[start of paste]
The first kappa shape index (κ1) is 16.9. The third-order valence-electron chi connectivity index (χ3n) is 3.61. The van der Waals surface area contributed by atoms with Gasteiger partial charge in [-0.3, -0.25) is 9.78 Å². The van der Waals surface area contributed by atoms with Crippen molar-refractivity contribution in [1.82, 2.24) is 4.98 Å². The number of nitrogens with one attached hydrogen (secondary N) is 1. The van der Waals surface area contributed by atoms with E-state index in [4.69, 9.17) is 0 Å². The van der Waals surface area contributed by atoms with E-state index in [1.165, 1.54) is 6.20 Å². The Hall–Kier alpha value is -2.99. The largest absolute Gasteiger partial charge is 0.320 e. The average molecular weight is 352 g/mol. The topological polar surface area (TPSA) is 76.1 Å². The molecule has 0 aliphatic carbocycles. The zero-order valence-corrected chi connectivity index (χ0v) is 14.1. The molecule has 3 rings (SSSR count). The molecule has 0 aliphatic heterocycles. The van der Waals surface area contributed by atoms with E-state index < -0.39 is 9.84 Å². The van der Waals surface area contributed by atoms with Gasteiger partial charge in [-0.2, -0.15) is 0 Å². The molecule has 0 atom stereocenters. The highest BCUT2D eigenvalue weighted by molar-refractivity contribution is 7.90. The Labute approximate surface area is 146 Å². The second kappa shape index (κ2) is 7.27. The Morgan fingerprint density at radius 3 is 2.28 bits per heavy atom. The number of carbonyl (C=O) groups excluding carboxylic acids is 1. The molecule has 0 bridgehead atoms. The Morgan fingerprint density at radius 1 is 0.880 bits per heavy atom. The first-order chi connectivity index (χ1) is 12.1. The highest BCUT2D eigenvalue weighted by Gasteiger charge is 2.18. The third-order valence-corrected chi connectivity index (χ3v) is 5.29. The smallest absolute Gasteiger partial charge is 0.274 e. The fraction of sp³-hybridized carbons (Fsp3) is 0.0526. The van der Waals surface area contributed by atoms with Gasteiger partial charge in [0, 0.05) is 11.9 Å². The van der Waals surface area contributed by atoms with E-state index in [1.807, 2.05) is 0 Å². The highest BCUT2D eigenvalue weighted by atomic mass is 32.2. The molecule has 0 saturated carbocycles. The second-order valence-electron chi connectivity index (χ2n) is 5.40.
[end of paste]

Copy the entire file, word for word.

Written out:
The first kappa shape index (κ1) is 16.9. The third-order valence-electron chi connectivity index (χ3n) is 3.61. The van der Waals surface area contributed by atoms with Gasteiger partial charge in [-0.3, -0.25) is 9.78 Å². The van der Waals surface area contributed by atoms with Crippen molar-refractivity contribution in [1.82, 2.24) is 4.98 Å². The number of nitrogens with one attached hydrogen (secondary N) is 1. The van der Waals surface area contributed by atoms with E-state index in [4.69, 9.17) is 0 Å². The van der Waals surface area contributed by atoms with E-state index in [1.165, 1.54) is 6.20 Å². The Hall–Kier alpha value is -2.99. The largest absolute Gasteiger partial charge is 0.320 e. The average molecular weight is 352 g/mol. The topological polar surface area (TPSA) is 76.1 Å². The molecule has 0 aliphatic carbocycles. The zero-order valence-corrected chi connectivity index (χ0v) is 14.1. The molecule has 3 rings (SSSR count). The molecule has 0 aliphatic heterocycles. The van der Waals surface area contributed by atoms with E-state index < -0.39 is 9.84 Å². The van der Waals surface area contributed by atoms with Gasteiger partial charge in [-0.2, -0.15) is 0 Å². The molecule has 0 atom stereocenters. The highest BCUT2D eigenvalue weighted by molar-refractivity contribution is 7.90. The Labute approximate surface area is 146 Å². The second kappa shape index (κ2) is 7.27. The Morgan fingerprint density at radius 3 is 2.28 bits per heavy atom. The number of carbonyl (C=O) groups excluding carboxylic acids is 1. The molecule has 0 bridgehead atoms. The Morgan fingerprint density at radius 1 is 0.880 bits per heavy atom. The first-order chi connectivity index (χ1) is 12.1. The highest BCUT2D eigenvalue weighted by Gasteiger charge is 2.18. The third-order valence-corrected chi connectivity index (χ3v) is 5.29. The smallest absolute Gasteiger partial charge is 0.274 e. The fraction of sp³-hybridized carbons (Fsp3) is 0.0526. The van der Waals surface area contributed by atoms with Gasteiger partial charge in [0, 0.05) is 11.9 Å². The van der Waals surface area contributed by atoms with E-state index in [1.807, 2.05) is 0 Å². The highest BCUT2D eigenvalue weighted by atomic mass is 32.2. The molecule has 0 saturated carbocycles. The second-order valence-electron chi connectivity index (χ2n) is 5.40.